"Translation of the C version; this is faster..."
isPerfectC [ |tot| tot := 1.
(2 to: (self sqrt) + 1) do: [ :i |
(self rem: i) = 0
ifTrue: [ |q|
tot := tot + i.
q := self // i.
q > i ifTrue: [ tot := tot + q ]
]
].
^ tot = self
]
 
"... but this seems more idiomatic"
isPerfect [
^ ( ( ( 2 to: self // 2 + 1) select: [ :a | (self rem: a) = 0 ] )
inject: 1 into: [ :a :b | a + b ] ) = self
]
].
1 to: 9000 do: [ :p | (p isPerfect) ifTrue: [ p printNl ] ]

Swift[edit]

Translation of: Java
func perfect(n:Int) -> Bool {
var sum = 0
for i in 1..<n {
if n % i == 0 {
sum += i
}
}
return sum == n
}
 
for i in 1..<10000 {
if perfect(i) {
println(i)
}
}
Output:
6
28
496
8128

Tcl[edit]

proc perfect n {
set sum 0
for {set i 1} {$i <= $n} {incr i} {
if {$n % $i == 0} {incr sum $i}
}
expr {$sum == 2*$n}
}

Ursala[edit]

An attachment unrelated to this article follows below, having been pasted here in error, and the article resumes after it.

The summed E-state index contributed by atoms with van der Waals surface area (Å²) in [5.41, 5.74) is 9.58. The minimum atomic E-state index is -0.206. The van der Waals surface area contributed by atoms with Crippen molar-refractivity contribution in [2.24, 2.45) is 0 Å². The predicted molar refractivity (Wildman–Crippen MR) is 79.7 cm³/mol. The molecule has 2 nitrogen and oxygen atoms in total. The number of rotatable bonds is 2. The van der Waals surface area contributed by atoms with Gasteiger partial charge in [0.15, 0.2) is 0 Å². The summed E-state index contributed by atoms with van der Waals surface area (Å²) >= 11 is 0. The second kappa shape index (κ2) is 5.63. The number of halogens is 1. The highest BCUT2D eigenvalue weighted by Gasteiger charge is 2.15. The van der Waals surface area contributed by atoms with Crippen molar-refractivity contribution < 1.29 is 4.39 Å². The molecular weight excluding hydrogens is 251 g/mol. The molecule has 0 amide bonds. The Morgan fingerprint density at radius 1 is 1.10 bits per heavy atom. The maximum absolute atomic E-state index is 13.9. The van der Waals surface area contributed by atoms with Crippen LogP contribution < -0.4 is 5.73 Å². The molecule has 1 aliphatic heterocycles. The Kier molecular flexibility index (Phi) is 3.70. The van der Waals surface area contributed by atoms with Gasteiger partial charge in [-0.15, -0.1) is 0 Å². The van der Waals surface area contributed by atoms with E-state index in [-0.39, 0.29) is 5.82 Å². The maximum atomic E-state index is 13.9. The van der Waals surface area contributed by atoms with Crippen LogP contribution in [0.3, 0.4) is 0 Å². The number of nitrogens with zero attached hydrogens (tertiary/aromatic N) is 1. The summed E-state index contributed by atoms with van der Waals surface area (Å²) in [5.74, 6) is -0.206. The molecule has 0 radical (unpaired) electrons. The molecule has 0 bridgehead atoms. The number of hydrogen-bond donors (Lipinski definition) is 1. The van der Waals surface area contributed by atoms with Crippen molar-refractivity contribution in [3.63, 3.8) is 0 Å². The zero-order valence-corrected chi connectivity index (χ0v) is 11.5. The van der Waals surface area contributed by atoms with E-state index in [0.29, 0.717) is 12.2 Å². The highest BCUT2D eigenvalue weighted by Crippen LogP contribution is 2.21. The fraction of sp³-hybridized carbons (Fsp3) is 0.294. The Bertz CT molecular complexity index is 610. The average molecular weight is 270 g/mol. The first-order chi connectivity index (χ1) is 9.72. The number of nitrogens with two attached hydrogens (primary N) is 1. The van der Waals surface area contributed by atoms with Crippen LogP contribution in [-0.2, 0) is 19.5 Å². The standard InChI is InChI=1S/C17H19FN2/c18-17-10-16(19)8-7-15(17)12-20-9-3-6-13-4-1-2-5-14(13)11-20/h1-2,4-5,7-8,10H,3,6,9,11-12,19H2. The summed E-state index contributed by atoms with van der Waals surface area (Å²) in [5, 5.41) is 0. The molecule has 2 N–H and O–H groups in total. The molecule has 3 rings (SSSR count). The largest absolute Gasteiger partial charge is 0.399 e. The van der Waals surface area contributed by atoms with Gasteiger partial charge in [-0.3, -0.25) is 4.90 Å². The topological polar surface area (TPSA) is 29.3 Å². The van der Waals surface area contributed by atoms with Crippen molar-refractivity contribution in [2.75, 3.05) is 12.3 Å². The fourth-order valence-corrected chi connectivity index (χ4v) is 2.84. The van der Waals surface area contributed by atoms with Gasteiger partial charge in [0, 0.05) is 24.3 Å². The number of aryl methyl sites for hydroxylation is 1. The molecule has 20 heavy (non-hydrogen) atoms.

#import std
#import nat
 
is_perfect = ~&itB&& ^(~&,~&t+ iota); ^E/~&l sum:-0+ ~| not remainder

This test program applies the function to a list of the first five hundred natural numbers and deletes the imperfect ones.

#cast %nL
 
examples = is_perfect*~ iota 500
Output:
<6,28,496>

VBScript[edit]

Function IsPerfect(n)
IsPerfect = False
i = n - 1
sum = 0
Do While i > 0
If n Mod i = 0 Then
sum = sum + i
End If
i = i - 1
Loop
If sum = n Then
IsPerfect = True
End If
End Function
 
WScript.StdOut.Write IsPerfect(CInt(WScript.Arguments(0)))
WScript.StdOut.WriteLine
Output:
C:\>cscript /nologo perfnum.vbs 6
True

C:\>cscript /nologo perfnum.vbs 29
False

C:\>

XPL0[edit]

include c:\cxpl\codes;  \intrinsic 'code' declarations
 
func Perfect(N); \Return 'true' if N is a perfect number
int N, S, I, Q;
[S:= 1;
for I:= 2 to sqrt(N) do
[Q:= N/I;
if rem(0)=0 then S:= S+I+Q;
];
return S=N & N#1;
];
 
int A, N;
[for A:= 1 to 16 do
[N:= (1<<A - 1) * 1<<(A-1);
if Perfect(N) then [IntOut(0, N); CrLf(0)];
];
]
Output:
6
28
496
8128
33550336

zkl[edit]

Translation of: D
fcn isPerfectNumber1(n)
{ n == [1..n-1].filter('wrap(i){ n % i == 0 }).sum(); }
Output:
[1..0d10_000].filter(isPerfectNumber1).println();
L(6,28,496,8128)